The appointment was good and I now have some more people who are focused on making sure Daniel has what he needs to succeed and grow, but traffic on the way home was crazy and I definitely now understand why I don’t make the effort to take Daniel down there to do stuff on a weekend!
I am listening to… classical music on a DISH Network channel
I am hoping… Daniel’s appointment with the Autism Center at Seattle Children’s Hospital this week goes well. We’ve been waiting for this appointment for a very long time. (The waiting list for an appointment is over a year long.)
I am learning… about email best practices.
In my kitchen… coq au vin is cooking.
In the school room… Daniel continues to love school.
School take #1. My CDSP class on church finance is fascinating and has led to some interesting conversations with my Vestry. I may end up as the church treasurer at some point in the next 10 years so I’m glad I’m learning about fund accounting.
Divorce-related take. I’ve largely kept the divorce off of this blog because I don’t want to air my dirty laundry. However, the final judgment has just been submitted to both attorneys for signatures. Please pray we can get everything signed off in the next week or so and also pray for Jon’s heart and my heart as this is a very painful process for both of us.
School take #2. My other three classes are going well. I want to immerse myself completely in Sage50 for my Microcomputer Accounting II class and play but I need to be diligent and finish things up for my Electronic Communications class in the next day or so.
Looking out my window… dark. It was in the high 70’s today. We’ve got 92% of the sun obscured up here so it should be interesting tomorrow.
I am thinking… about the political situation in this country.
I am thankful… that many people clicked on the links I shared in my Quick Takes this past week. I know not everyone agrees with my viewpoint on this blog, so I was really thankful that people did read what I shared.
One of my favorite things… lamb gyros. I just found a local source so I’m really happy.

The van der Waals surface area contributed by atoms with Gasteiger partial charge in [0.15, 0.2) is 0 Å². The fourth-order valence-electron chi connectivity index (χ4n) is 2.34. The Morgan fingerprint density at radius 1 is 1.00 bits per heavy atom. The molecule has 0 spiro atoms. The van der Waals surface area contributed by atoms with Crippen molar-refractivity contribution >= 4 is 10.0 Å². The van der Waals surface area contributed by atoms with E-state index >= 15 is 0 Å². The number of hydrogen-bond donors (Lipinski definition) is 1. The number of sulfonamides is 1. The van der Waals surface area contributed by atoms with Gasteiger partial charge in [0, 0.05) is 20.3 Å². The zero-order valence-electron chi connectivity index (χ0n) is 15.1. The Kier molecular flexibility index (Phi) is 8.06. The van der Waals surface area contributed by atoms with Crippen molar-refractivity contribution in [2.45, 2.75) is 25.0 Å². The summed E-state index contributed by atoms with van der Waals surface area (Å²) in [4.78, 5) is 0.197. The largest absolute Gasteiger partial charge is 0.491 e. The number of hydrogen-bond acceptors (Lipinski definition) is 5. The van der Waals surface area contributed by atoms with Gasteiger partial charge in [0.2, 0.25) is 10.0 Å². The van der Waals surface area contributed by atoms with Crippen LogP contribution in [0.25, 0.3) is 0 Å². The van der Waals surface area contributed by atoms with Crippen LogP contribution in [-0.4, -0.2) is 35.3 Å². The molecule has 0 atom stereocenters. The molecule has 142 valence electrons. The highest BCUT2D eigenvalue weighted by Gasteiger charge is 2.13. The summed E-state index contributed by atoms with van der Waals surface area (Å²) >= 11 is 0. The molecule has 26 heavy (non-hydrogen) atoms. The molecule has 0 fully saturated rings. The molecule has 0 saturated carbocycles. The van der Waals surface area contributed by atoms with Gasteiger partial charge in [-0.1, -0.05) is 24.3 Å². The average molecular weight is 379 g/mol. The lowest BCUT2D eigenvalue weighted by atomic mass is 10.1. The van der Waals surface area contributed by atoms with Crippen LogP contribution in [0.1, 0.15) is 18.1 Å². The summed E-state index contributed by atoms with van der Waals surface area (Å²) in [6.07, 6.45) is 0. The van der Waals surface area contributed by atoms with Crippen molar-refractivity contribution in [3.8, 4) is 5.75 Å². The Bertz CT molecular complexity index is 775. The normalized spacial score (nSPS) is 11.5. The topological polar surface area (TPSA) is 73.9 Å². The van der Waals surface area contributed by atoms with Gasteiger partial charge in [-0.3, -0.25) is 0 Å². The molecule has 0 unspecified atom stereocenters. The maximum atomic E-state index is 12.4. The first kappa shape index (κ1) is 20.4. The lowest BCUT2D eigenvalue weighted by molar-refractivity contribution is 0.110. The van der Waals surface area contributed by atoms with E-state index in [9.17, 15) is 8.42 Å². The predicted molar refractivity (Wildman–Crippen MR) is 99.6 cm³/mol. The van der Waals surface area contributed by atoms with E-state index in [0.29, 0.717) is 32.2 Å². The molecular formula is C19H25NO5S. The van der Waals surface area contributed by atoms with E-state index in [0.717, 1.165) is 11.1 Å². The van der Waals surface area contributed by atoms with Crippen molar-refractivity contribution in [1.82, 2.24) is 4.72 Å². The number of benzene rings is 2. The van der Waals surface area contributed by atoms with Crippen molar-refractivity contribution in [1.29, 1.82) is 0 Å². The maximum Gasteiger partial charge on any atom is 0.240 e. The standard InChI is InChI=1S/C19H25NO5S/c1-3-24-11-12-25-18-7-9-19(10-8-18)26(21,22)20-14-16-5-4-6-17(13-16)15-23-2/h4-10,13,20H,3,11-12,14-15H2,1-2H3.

I am wearing… jammies. Church clothes were a black patterned top, black slacks, my black cardigan, and black flats. Regular clothes were my blue-green fitted tee and black capris.
I am creating… notes on my Business English book. Woo.
I am watching… the news.
I am hoping… the next 2.5 weeks until kiddo goes back to school goes quickly. He’s chomping at the bit and he really does like having the scheduled time he has in the classroom.
I am learning… how my Sacred Ordinary Days planner works.
In my kitchen… pork roast, corn, potatoes, and salad for dinner with pie and ice cream for dessert.
In the school room… waiting for kiddo to get his school supply list in the mail.
I am thinking… about Charlottesville, my own privilege, and the need to speak out and say, as a white woman, that the neo-Nazi crap going on there is abhorrent.
I am thankful… for last night. My youngest cousin called to let us know that she and her mom had just bought her wedding dress and she was coming up to show it to my grandmother. When we were taking the pictures with her and grandma (who was miraculously alert and smiling), we discovered that the portrait of my late grandfather in his Navy uniform was photobombing them. We had a good laugh and got teary because we miss him and photobombing them is totally something he would have enjoyed doing. (My cousin and I were beloved by him so she’s ecstatic that he was there in spirit last night.)
One of my favorite things… sleep. I’m not getting enough of it.